The Centers for Disease Control (CDC) has announced that a genetic analysis of the two avian influenza viruses wreaking havoc on the U.S. poultry industry reveals that they are different from the H5NI virus. The highly pathogenic H5N1 strain has spread from birds to humans in earlier outbreaks.

The CDC indicates that the two avian viruses (H5N2 and H5N8) circulating in the U.S. “do not contain genetic markers which have been linked in the past to more severe outbreaks in birds and transmission to humans.” The current epidemic has led to the culling of more than 7 million birds in recent weeks.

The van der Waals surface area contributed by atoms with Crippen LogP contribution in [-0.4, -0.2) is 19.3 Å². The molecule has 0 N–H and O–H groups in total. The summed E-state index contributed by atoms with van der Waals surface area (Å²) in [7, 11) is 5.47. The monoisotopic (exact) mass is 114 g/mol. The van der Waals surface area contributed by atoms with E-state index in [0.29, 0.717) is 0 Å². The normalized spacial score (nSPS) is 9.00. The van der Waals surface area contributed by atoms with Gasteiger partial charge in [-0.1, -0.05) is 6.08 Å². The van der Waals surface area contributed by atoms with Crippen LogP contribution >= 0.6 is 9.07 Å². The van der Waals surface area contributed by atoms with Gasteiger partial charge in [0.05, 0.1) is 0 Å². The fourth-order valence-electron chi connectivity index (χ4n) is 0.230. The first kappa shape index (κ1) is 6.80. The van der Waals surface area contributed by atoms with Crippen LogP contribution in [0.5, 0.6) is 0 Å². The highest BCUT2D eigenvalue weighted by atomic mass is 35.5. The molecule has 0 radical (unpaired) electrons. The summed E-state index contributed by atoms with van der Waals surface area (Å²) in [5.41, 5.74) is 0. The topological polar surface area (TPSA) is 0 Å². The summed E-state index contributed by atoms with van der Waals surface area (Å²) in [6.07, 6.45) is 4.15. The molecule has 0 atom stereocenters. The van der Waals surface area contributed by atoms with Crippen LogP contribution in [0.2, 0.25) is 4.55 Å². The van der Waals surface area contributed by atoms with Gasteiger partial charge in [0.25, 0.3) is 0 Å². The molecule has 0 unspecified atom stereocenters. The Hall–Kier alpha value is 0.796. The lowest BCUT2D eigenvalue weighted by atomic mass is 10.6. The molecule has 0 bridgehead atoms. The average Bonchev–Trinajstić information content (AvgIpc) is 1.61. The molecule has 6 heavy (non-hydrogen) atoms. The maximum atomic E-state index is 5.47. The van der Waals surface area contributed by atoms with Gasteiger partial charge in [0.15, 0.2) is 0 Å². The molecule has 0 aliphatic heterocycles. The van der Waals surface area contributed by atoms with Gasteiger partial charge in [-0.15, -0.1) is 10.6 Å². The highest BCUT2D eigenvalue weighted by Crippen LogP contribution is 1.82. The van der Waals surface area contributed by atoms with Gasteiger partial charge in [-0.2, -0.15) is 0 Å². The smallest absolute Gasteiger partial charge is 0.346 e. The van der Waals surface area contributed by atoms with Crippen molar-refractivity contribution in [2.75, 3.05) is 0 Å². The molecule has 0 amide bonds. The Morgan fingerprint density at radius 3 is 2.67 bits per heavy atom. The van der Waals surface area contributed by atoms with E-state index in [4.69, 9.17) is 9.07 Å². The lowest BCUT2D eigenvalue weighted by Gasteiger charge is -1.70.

Julie Steenhuysen and Meredith Davis report for Reuters. (This piece also appeared in Scientific American):


A principal concern with any new flu virus in birds, however, is that it will mutate to become easily transmissible from human to human. “At this point we don’t know very much about these viruses,” said the CDC’s [Alicia] Fry. “They have only recently been identified.”

At present, she said, “it seems the risk for human infection is very low.” But she added: “This is a rapidly evolving situation.”

Fry said the CDC will monitor any person who has been exposed to the virus in the United States. At least 100 people have been monitored so far.

No end to the outbreak is in sight, although officials hope that warmer weather and sunlight will help.


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